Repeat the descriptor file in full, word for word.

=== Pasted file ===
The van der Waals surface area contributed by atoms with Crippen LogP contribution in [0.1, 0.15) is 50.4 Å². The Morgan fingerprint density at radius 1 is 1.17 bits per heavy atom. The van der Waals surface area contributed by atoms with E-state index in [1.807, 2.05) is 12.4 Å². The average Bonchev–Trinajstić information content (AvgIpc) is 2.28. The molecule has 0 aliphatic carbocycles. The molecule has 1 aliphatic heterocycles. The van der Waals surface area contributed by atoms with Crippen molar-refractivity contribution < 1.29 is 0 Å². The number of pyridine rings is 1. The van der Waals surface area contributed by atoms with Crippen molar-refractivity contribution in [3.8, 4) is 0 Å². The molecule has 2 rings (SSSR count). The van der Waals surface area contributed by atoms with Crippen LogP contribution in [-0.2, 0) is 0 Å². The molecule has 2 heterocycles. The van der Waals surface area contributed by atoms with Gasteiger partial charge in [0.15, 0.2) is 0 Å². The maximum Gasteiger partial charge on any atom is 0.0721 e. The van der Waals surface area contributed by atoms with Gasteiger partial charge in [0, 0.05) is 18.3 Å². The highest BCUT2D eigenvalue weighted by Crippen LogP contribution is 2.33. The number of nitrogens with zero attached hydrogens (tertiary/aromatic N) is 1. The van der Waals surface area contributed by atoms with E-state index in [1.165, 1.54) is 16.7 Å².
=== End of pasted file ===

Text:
The van der Waals surface area contributed by atoms with Crippen LogP contribution in [0.1, 0.15) is 50.4 Å². The Morgan fingerprint density at radius 1 is 1.17 bits per heavy atom. The van der Waals surface area contributed by atoms with E-state index in [1.807, 2.05) is 12.4 Å². The average Bonchev–Trinajstić information content (AvgIpc) is 2.28. The molecule has 0 aliphatic carbocycles. The molecule has 1 aliphatic heterocycles. The van der Waals surface area contributed by atoms with Crippen molar-refractivity contribution < 1.29 is 0 Å². The number of pyridine rings is 1. The van der Waals surface area contributed by atoms with Crippen molar-refractivity contribution in [3.8, 4) is 0 Å². The molecule has 2 rings (SSSR count). The van der Waals surface area contributed by atoms with Crippen LogP contribution in [-0.2, 0) is 0 Å². The molecule has 2 heterocycles. The van der Waals surface area contributed by atoms with Gasteiger partial charge in [0.15, 0.2) is 0 Å². The maximum Gasteiger partial charge on any atom is 0.0721 e. The van der Waals surface area contributed by atoms with Gasteiger partial charge in [0, 0.05) is 18.3 Å². The highest BCUT2D eigenvalue weighted by Crippen LogP contribution is 2.33. The number of nitrogens with zero attached hydrogens (tertiary/aromatic N) is 1. The van der Waals surface area contributed by atoms with E-state index in [1.165, 1.54) is 16.7 Å².